Vacmobile O-ring sealed vacuum tubing connections (gland fittings) do not restrict resin flow into the resin trap 

Most other resin trap connections require the vacuum tube from the laminate to be fitted over a male hose tail.  As a result, resin entering the trap builds up on/inside the hose tail, blocking the hose tail when the resin gels. 

Gland Connection 2In contrast, Vacmobile connection glands are O-ring sealed on the outside of the tube.  Furthermore, the completely open end of the vacuum tube terminates below the underside of the lid of the resin trap. 

Resin exiting from the vacuum tube drips without restriction directly into the waiting catchpot. 

Remarkably effective resin trap lid connections

As one delighted Vacmobile user remarked ...
“The system of putting tubes in the resin trap works fantastic.  You don’t need to drill them out and the resin falls directly into the catchpot.  We should have bought this equipment one year ago!”

  1. Extruded translucent vacuum tubing (usually polyethylene)
  2. Machined aluminium gland nut.  Approximately ¼ turn to loosen and ¼ turn to tighten.  Does not need to be completely undone for tube entry or removal.  Supports tube to maintain tube shape at the O-ring seal (7).
  3. Viton gland body to trap lid O-ring seal
  4. Machined steel gland body
  5. Silicone rubber anti-spatter tube.  Directs resin down into the disposable catchpot for no mess cleaning
  6. Vacuum tube terminates at an external stop below resin trap lid.  Note how the tube exit is completely open for unobstructed resin exit
  7. Tubing gland O-ring seal.  Seals on outside of tube, well above the tube exit.  Provides a quick and reliable mastic-free seal.
  8. Trap lid
     


Critical joints locked into placeCritical joints in Vacmobiles cannot be loosened – and therefore cannot leak – in normal service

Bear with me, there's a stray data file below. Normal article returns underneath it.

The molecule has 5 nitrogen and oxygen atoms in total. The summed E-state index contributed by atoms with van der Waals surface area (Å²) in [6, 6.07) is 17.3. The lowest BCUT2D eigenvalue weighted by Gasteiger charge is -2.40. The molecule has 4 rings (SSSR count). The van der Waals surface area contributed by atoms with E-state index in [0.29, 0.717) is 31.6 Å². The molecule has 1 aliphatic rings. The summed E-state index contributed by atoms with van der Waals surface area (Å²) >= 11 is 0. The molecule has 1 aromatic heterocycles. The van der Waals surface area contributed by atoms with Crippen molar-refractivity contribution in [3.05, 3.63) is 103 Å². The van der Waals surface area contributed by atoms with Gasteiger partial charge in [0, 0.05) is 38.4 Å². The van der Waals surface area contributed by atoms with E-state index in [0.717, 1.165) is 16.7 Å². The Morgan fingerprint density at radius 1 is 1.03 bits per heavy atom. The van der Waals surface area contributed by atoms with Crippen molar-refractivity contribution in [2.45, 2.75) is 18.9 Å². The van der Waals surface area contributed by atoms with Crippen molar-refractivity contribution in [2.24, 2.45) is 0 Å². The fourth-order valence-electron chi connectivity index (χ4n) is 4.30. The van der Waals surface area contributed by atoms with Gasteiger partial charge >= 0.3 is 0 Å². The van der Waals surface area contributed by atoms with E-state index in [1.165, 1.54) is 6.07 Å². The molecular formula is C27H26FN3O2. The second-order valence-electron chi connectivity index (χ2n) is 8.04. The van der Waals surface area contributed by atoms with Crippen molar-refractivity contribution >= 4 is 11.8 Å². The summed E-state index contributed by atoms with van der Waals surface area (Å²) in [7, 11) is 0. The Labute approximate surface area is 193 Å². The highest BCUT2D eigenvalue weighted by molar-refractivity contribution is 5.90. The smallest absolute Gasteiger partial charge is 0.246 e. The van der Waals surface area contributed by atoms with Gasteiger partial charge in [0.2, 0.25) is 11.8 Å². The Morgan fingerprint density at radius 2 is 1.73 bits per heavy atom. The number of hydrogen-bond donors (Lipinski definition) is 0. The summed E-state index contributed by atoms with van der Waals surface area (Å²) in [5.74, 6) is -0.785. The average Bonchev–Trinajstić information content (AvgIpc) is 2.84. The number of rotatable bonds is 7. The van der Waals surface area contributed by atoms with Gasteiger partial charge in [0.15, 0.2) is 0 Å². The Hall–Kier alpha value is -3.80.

When making high quality composites using vacuum processes, it is usually necessary to perform a leak test (drop test) to confirm that air is not leaking into the laminate. 

If the vacuum system itself is a source of leaks a drop test will be meaningless. 

The leak-prone points in most vacuum systems are the joints between parts of the system, e.g., valves to manifolds.  These loosen over time and develop vacuum leaks, which can be difficult to find and repair. 

Manifold mechnically locked to resin trap body L
All permanent joints are mechanically locked

With Vacmobiles, all permanent joints in the machine potentially subject to stress in operation, e.g., valves being open or closed, or parts of the machine which might receive impact, are mechanically locked in some manner. 

Even in very severe duty use, permanent joints in Vacmobile machines will not loosen and will not develop leaks. 

Illustrations:
Top Right:  Manifold mechanically locked to main handle upright (Vacmobile 20/2 machine)
Left:  Manifold mechanically locked to resin trap body (Vacmobile MICRO 8/2 machine)

 


Gland Nipple with plug 2
Vacmobiles can easily be checked for leak-tightness by the laminator